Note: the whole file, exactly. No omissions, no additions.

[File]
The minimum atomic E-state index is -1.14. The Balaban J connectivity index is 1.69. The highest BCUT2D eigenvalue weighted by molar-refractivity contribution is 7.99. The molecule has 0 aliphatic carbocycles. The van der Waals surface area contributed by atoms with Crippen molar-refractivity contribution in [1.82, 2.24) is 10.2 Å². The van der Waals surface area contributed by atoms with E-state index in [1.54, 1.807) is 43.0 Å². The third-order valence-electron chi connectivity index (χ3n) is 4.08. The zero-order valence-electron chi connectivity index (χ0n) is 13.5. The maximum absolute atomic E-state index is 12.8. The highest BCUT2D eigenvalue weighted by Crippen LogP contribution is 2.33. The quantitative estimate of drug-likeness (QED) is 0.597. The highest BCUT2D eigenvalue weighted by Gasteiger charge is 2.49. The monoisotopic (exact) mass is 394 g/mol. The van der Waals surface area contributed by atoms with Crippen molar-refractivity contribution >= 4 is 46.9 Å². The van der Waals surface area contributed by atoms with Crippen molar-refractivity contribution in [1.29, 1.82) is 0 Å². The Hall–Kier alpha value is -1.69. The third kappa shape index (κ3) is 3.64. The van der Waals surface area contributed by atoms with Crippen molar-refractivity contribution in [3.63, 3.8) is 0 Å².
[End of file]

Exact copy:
The minimum atomic E-state index is -1.14. The Balaban J connectivity index is 1.69. The highest BCUT2D eigenvalue weighted by molar-refractivity contribution is 7.99. The molecule has 0 aliphatic carbocycles. The van der Waals surface area contributed by atoms with Crippen molar-refractivity contribution in [1.82, 2.24) is 10.2 Å². The van der Waals surface area contributed by atoms with E-state index in [1.54, 1.807) is 43.0 Å². The third-order valence-electron chi connectivity index (χ3n) is 4.08. The zero-order valence-electron chi connectivity index (χ0n) is 13.5. The maximum absolute atomic E-state index is 12.8. The highest BCUT2D eigenvalue weighted by Crippen LogP contribution is 2.33. The quantitative estimate of drug-likeness (QED) is 0.597. The highest BCUT2D eigenvalue weighted by Gasteiger charge is 2.49. The monoisotopic (exact) mass is 394 g/mol. The van der Waals surface area contributed by atoms with Crippen molar-refractivity contribution >= 4 is 46.9 Å². The van der Waals surface area contributed by atoms with Crippen molar-refractivity contribution in [1.29, 1.82) is 0 Å². The Hall–Kier alpha value is -1.69. The third kappa shape index (κ3) is 3.64. The van der Waals surface area contributed by atoms with Crippen molar-refractivity contribution in [3.63, 3.8) is 0 Å².